The Benefits Of A Dead Tree

"Did someone say there's a dead tree? Yum! Count me in!"

We've had some powerful storms in our neck of the woods for the last month. Non Birding Bill and I have been fortunate in not having any storm damage (heck of a light show, though), but Mr. Neil has lost some trees, one being a very large oak near the bird feeding stations--NOT the oak that supplied us with a tasty harvest of Sulphur Shelf--it's still standing tall (although the fungus has dried out).

This oak has been kind of the staging area for all the feeder birds. Up until a large bolt of lightening struck the giant tree a couple of weeks ago, all the birds would hang in there and make sure the coast was clear before coming down to the feeders. Woodpeckers would check for bugs, nuthatches would cache suet and nuts, mourning doves would flirt, and immature birds would beg from parents high in the branches as the adults fed, trying to show the young how to use the feeders. I always thought to myself that if something happened to that tree, it might affect the bird activity. Initially, it was thought that the tree had just lost a large branch, but an arborist came and pointed to where and how hard the tree was struck and needed to be cut down since it was so close to the house. When the yard crew cut the tree, you could see the charred core for the powerful bolt of lightening.

After the tree was cut down, I asked Mr. Neil what he was going to do with it. The tree fell into the woods (away from the house) and he was considering the idea of leaving it there to rot. I strongly favored the idea, though we lost a tree for the birds to hang out in before they go to the feeders, it would become a great brushy area and an awesome food source. Even though the tree has only been down a few weeks, the birds are already digging it.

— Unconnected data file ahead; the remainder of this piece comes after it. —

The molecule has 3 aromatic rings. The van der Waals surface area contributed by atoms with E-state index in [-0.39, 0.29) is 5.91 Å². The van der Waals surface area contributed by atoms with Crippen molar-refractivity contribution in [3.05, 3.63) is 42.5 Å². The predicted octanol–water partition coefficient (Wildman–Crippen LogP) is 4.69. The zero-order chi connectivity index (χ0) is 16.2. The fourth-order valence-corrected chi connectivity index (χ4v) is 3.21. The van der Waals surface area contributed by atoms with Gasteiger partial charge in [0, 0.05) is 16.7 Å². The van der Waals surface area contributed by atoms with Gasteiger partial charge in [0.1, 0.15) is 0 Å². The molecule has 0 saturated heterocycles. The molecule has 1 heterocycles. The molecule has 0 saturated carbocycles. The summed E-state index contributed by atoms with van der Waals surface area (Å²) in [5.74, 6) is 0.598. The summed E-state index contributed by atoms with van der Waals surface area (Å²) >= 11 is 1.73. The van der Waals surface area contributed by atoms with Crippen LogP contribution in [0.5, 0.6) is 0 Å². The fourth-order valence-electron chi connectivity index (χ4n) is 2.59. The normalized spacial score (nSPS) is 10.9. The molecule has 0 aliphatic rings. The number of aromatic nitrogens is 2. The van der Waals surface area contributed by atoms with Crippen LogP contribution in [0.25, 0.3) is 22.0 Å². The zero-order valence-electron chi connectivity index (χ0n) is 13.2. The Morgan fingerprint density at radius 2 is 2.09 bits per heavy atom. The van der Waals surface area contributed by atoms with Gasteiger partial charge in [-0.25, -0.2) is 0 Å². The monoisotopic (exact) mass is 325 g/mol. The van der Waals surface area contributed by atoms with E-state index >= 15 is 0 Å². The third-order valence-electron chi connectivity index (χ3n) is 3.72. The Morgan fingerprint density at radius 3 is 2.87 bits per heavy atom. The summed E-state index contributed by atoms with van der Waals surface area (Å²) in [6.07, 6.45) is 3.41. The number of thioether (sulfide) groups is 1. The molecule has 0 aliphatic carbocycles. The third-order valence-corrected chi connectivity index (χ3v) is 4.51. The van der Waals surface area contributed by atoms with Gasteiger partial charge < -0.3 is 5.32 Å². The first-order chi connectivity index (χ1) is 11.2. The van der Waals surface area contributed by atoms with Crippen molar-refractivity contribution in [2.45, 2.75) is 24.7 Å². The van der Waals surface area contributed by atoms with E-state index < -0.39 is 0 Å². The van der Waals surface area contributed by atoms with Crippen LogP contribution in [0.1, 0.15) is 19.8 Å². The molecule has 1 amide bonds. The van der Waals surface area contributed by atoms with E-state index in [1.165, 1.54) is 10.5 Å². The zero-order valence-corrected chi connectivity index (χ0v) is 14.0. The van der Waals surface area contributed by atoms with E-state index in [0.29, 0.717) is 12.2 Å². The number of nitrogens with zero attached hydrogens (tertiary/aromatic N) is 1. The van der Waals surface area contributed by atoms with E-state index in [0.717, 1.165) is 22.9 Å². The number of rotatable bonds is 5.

Here is a black-capped chickadee going for tiny insects working around the dead leaves. This birds kept bouncing from clump to clump of dead leaves. As I was watching this chickadee, I could hear soft pecking from several different sources around me. As the oak had come down, a few other trees came down with it, so there are several dead trees surrounding the oak--an Old Country Buffet of all natural food for the birds (hm...can you have "all natural" and "Old Country Buffet" in the same sentence?).

One of the birds pecking was this tufted titmouse. The bird was really hammering away at this jagged edge of a broken branch. First it started at the top, and then the side. Anytime another titmouse flew it, this bird would chase it off. Something must have been good in there...

Eventually, the bird really started pecking away at the bottom and really excavating. The behavior was so fascinating, I thought I would digivideo what it was doing. Be alert, this clip is only six seconds long:

As soon as I had pressed record on my little digital camera, the titmouse got its reward--did you see the size of that grub?? I couldn't believe my luck of getting a quick video of the bird getting the food. This is just the tip of the iceberg. I can't wait to see what happens over the winter.

Another benefit to the missing large oak is that now the late afternoon sun casts a gorgeous glow on the feeding station--perfect for digiscoping. I found this female ruby-throated hummingbird preening in one of the small trees next to the nectar feeder. Earlier, when I had been filling all the empty seed feeders, she buzzed by head twice (I wasn't wearing red, so it wasn't like she thought I was food). The third time she buzzed, I turned around and followed her with my eyes. She flew twenty feet away to the hummingbird feeder, hovered for a moment and flew up into the tree. Hm, what is it Lassie? Is Timmy in the well again? Or is the nectar nasty in the hummingbird feeder. I took the feeder in, cleaned it out, put in fresh nectar and not five seconds after I hung it back up, she flew down and started feeding on the nectar. This bird has me trained--three buzzes and I fill the feeder. After she fed, she went to the tree to preen. Here's a video of her ablutions. Note how she periodically flicks out that tiny tongue:

And for those interested, a bee update will be coming up later today.